Need support now? Help is available. Call, text, or chat 988outbound call

Complementary and Integrative Health

Reviewed by: HU Medical Review Board | Last reviewed: September 2023

Conventional medicine is the approach to preventing and treating diseases taken by most doctors in the United States. Also called Western medicine, it is based on scientific evidence.

Complementary and integrative health (CIH) refers to a set of whole-body healthcare practices that combine conventional medicine with nonconventional (complementary) treatment methods. As time goes on, more and more Western doctors are beginning to recommend CIH methods than in the past.1

CIH is sometimes called complementary and alternative medicine (CAM). Complementary methods can be helpful along with prescription medicines and talk therapy. But they should not be used instead of conventional medicine.1

Some complementary treatment methods commonly used by people with bipolar disorder include:1,2

  • Mind and body treatments
  • Over-the-counter supplements (be sure to discuss supplements with your doctor)
  • Equine (horse) therapy

Mind and body treatments

Many people find that exercises that support the mind and body help improve their moods, anxiety, fatigue, and ability to concentrate. These methods also can help reduce stress. Common mind-body exercises include:1

  • Yoga
  • Tai chi
  • Meditation and mindfulness
  • Breathing exercises

Several studies show that a few weeks of yoga classes improved mild to moderate symptoms of major depression and bipolar depression. But this improvement only came when the person was seeing a psychotherapist too.2

One study in India found that cyclical breathing in addition to yoga improved depression. Cyclical breathing is the practice of breathing rapidly for 1 minute, resting, and then repeating the rapid breathing 2 to 4 more times.2

Supplements for bipolar disorder

Over-the-counter supplements are a popular choice for many people. There is scientific evidence to back up the health claims of some supplements but not all. But since many supplements seem to have few side effects, lots of people try these over-the-counter remedies to find relief. These do not replace medicines and you should talk to your provider before starting supplements since they may interact with your medicines.1,3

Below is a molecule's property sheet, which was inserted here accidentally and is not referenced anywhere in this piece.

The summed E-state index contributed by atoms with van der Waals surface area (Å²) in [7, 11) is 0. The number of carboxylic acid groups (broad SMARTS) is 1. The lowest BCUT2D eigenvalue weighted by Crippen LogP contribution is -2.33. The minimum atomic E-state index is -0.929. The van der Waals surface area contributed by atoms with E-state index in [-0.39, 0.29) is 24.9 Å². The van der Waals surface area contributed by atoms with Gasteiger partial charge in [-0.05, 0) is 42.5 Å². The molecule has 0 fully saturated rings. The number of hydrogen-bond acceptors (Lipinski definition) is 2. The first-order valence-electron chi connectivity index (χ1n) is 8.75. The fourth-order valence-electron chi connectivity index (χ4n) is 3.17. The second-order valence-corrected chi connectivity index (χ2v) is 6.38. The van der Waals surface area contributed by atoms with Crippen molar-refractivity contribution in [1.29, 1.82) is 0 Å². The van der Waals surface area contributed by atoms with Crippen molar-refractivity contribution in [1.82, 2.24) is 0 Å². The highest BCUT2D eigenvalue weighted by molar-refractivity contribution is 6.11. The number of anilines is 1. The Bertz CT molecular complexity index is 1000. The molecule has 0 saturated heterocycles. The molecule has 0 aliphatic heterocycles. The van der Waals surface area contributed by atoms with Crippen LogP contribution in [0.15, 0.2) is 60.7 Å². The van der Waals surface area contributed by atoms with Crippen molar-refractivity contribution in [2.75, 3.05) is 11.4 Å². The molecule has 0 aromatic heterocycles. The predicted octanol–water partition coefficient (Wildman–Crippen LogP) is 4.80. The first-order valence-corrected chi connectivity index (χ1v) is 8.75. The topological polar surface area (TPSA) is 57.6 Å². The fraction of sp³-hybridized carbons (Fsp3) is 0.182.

Below are a few supplements people with bipolar may try. But always ask your doctor before you start taking a new supplement. Supplements are not regulated by the US Food and Drug Administration (FDA) the same way prescription drugs are. This means that no outside agency confirms the ingredients or suggested dose. Your doctor can help you decide whether a supplement is safe.

Omega-3 fatty acids

Omega-3 fatty acids are a type of healthy fat that helps your body work well. Omega-3s can help lower cholesterol, lower your risk of heart disease and stroke, and lower blood pressure. Some studies also show that omega-3s can help with psychosis and other mental health conditions.1,4

Omega-3 fatty acids are found in many foods, primarily:1,4

  • Fish and fish oil supplements
  • Flaxseeds and flaxseed oil
  • Walnuts
  • Chia seeds
  • Edamame (soybeans)


Folate is also known as folic acid or vitamin B9. Some studies have shown that folate supplements help improve mental health symptoms in people with low folate levels. One folate supplement (Deplin®) is approved by the FDA to help treat depression and schizophrenia. It should be used as an add-on treatment, not by itself.1

Rhodiola rosea

Rhodiola rosea is also known as golden root or arctic root. In some traditions in Europe and Asia, it is used to reduce stress and improve mental health. Most doctors warn against using rhodiola to treat bipolar disorder. But some doctors believe it can help with bipolar depression if the person is monitored closely by their doctor.5

Passion flower

Passion flower, or passiflora incarnata, is a flowering vine that produces fruit. In supplement form, it may help improve symptoms of anxiety and depression. It comes in tablets, as drops, and as a syrup. Some studies suggest it may be safe and as effective as the prescription drugs oxazepam or midazolam for anxiety.3

Horse therapy

Equine, or horse, therapy is a form of animal-assisted psychotherapy. In equine therapy, people learn to groom, feed, and ride horses, led by a trained mental health professional. Some small studies show that horse therapy improves symptoms of depression, anxiety, and impulsiveness.1

These are not all the supplements and mind-body treatments people may try for bipolar disorder. Before beginning any treatment for bipolar disorder, tell your doctor about all your health conditions and any other drugs, vitamins, or supplements you are taking. This includes over-the-counter drugs.

By providing your email address, you are agreeing to our Privacy Policy and Terms of Use.